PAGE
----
I do think it’s important to state now that I don’t think this is a completely contrived effort on Orla Kiely’s part. What I mean by that is she doesn’t design pattern or prints solely with the objective of creating whatever will make the most money or achieve the highest brand recognition. These factors are considered but it seems at the heart of the business is her personal love for and pleasure in creating these things. She says in the aforementioned interview; “I never design anything thinking, ‘this is going to be a winner’. I just do what I like. It’s good when you’re [making] things that you love, or would wear. I want to like it. I want to love it”.

Project 4: Research ~ Mary Katrantzou

Having read the review in Vogue Runway; Mary Katrantzou Fall 2011 by Sarah Mower, I found and listened to Mary Katrantzou’s TedxAthens 2012 Talk; Challenge yourself to define your limits (see video below).

 

Whilst she talks at length about philosophical and practical limits which she fought to against to develop herself and her brand she also touches upon key interests and theme’s within her work. Mary Katrantzou was born in Athens, and initially began her creative journey by studying towards a BA in Architecture at Rhode Island School of Design. She transferred part way through to Central Saint Martins to complete a BA in Textile Design. Following on from this she graduated in MA Fashion from Central Saint Martins being awarded distinction.

Her MA collection featured printed dresses which played with tromp d’oeil  jewellery. It was this collection that really helped her to marry together ides of shape and print in creating strong designs with an element of visual illusion or trickery. There’s an interesting interview with her after the MA show with fashion magazine Dazed – Mary Katrantzou Does Pretty Robots by Alexa Hall.

Dresses from MA Graduation Collection 2008 Mary Katrantzou.

Dresses from MA Graduation Collection 2008 Mary Katrantzou.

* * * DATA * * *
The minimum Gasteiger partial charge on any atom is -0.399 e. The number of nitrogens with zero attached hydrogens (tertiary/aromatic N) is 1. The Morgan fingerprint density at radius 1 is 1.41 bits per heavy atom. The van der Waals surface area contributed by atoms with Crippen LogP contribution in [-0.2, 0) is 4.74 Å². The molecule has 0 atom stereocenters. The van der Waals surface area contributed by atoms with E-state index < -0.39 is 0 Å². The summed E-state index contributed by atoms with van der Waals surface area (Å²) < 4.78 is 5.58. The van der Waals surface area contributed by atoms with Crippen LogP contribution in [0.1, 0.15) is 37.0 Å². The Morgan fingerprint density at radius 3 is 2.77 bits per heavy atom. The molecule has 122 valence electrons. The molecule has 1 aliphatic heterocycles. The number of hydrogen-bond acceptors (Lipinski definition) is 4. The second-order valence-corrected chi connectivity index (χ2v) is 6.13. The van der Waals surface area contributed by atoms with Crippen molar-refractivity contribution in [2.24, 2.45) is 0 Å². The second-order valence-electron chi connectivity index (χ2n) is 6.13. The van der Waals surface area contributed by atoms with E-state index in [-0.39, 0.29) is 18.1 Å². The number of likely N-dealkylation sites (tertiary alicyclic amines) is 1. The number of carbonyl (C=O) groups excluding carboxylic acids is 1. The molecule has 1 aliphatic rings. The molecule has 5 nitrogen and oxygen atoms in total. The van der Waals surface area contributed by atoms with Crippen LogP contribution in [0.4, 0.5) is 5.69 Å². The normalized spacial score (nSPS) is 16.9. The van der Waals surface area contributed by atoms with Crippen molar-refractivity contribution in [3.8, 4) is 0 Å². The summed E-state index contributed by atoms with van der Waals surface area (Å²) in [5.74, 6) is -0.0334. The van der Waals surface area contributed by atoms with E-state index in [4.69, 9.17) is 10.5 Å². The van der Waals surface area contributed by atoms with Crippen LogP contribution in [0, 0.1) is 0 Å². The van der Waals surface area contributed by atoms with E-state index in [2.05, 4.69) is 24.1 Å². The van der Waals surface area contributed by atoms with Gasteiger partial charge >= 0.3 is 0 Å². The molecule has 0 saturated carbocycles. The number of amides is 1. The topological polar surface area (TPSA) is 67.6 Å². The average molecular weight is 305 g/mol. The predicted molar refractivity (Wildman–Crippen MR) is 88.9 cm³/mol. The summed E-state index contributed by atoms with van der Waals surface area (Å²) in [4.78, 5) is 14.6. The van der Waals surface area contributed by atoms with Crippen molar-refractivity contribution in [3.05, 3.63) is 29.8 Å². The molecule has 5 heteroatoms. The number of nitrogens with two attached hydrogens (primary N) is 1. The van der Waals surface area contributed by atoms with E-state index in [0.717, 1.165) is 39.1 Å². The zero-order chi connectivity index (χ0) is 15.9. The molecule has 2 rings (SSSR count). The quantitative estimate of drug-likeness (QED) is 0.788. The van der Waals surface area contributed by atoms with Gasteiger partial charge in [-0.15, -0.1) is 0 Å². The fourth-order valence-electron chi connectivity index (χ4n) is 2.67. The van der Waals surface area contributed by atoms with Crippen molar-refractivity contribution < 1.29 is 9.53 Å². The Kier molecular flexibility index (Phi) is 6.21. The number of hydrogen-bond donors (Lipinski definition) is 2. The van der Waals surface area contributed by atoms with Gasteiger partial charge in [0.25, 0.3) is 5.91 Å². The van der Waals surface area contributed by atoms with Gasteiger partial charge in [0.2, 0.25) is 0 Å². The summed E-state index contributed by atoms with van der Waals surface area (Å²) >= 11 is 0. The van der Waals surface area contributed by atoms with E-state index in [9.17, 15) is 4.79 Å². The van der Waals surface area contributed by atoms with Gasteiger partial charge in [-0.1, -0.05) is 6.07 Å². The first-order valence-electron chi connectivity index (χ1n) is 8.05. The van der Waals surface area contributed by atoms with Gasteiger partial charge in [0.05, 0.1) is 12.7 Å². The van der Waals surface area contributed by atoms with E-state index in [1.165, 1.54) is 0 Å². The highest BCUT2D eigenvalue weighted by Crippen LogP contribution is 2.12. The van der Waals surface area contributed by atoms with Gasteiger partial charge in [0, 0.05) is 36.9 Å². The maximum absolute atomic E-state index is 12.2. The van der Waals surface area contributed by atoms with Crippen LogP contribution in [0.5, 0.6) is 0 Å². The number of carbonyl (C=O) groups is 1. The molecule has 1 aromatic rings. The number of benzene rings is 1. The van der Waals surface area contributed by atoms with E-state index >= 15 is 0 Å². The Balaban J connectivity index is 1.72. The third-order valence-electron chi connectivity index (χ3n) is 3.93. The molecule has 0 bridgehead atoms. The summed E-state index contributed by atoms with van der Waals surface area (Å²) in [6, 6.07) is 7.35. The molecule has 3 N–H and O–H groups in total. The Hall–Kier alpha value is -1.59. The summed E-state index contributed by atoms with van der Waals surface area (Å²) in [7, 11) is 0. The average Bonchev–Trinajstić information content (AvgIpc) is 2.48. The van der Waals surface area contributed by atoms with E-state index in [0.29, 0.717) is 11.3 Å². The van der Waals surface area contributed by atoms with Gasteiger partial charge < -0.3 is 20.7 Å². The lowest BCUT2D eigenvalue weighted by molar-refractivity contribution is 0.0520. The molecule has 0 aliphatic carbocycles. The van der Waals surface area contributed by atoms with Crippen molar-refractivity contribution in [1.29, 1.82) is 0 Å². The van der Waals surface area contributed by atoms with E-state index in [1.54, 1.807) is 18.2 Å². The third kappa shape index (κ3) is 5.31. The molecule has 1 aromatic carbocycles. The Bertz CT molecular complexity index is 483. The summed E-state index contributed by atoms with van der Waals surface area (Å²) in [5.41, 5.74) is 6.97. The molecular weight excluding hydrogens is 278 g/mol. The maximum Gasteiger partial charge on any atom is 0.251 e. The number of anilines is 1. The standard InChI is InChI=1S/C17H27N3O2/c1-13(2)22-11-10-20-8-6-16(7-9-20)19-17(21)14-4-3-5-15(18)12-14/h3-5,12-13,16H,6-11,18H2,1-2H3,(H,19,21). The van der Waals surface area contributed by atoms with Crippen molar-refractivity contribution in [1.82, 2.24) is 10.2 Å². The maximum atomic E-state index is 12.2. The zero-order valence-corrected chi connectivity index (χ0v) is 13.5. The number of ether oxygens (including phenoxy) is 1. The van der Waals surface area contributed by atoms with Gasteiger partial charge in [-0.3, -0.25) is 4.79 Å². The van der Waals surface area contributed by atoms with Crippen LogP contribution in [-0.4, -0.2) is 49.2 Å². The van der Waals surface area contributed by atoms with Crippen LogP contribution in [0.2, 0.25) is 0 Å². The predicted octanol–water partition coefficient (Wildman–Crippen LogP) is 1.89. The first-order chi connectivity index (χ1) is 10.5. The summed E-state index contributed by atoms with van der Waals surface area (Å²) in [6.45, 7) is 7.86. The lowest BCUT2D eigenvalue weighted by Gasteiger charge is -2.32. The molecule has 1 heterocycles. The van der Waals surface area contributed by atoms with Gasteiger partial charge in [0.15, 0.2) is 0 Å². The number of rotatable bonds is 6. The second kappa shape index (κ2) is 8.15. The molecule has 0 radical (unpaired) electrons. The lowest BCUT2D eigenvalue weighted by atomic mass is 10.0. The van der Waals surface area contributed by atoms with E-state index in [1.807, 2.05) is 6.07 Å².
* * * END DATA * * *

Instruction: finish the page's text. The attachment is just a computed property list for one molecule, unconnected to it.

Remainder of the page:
Katrantzou taught herself how to use photo-shop to apply digital patterns initially to interiors and subsequently onto female clothing.See’s her practice as a marrying of the theoretical and a practical approach to fashion. It’s clear from her Ted talk that she’s driven to test and push boundaries in print and textiles. With each collection her technical expertise develops and she pushes herself into different avenues, not just pursuing print design but thinking about new shapes and approaches to women’s wear.

Her Fall 2011 RTW collection was a critical success and in another Vogue Review by Tim Blanks talks about the collection being about ‘the woman in the room’ as opposed to ‘the room on the woman’. I think this is referring to the collection having a greater focus on how textiles are used, in terms of shape and drape on the female figure as opposed to the garment simply being another surface (much like any interior surface) on which to place a print. I think the collection marked a significant turning point for Katrantzou away from interior design to women’s wear/fashion design.

Mary katrantzou Fall 2011 RTW Look 6 Photo Yannis Vlamos.

Mary Katrantzou Fall 2011 RTW Look 6 Photo Yannis Vlamos.

 

 

 

 

 

 

 

 

 

Look 22 Mary Katrantzou Fall 2011 RTW Photo by Yannis Vlamos.

Look 22 Mary Katrantzou Fall 2011 RTW Photo by Yannis Vlamos.

 

 

 

 

 

 

 

 

 

It’s clear looking at her collections since 2008 and 2011 Katrantzou is not a one trick pony, her drive to push the boundaries of print and her own understanding of how fashion works on the female form is consistently evident.

Her Spring 2016 RTW & Fall 2016 RTW collections are an example in point;

Look 1 from Spring 2016 RTW Mary Katrantzou Photo Yannis Vlamos.

Look 1 from Spring 2016 RTW Mary Katrantzou Photo Yannis Vlamos.

On the dress opposite embellishment and sequins are used to from pattern rather than digital printing methods. The silhouette and shape of the outfit are much more streamlined, sophisticated.

 

 

 

 

 

 

 

Look 22 Spring 2016 RTW Mary Katrantzou Photo Yannis Vlamos.

Look 22 Spring 2016 RTW Mary Katrantzou Photo Yannis Vlamos.

On the maroon coloured dress opposite texture, colour and shape become the dominant features (and print is unseen). A much heavier weighted material gives the dress a different drape than in previous outfits, showing an understanding of different fabrics.

The texture appears to be created almost by way of quilting or embossing a pattern onto the surface of the fabric. The solid single block of colour on the dress also marks a departure from the bold multi coloured dresses of Katrantzou’s previous collections.

 

 

 

In The Vogue Review of Spring 2016 RTW Mary Katrantzou by Sarah Mower, speaks of Katrantzou’s versatility; “in her intelligent way, senses the danger of being boxed into a trend. In this outing she also showed she can take on the challenge of proving she’s able to design without print, without colour and without embroidery or texture…Compared with the clothes she was making when she came out of CSM, this collection bore almost no relation stylistically.”

 

Look 22 Mary Katrantzou Fall 2016 RTW Photo Kim Weston Arnold.

Look 22 Mary Katrantzou Fall 2016 RTW Photo Kim Weston Arnold.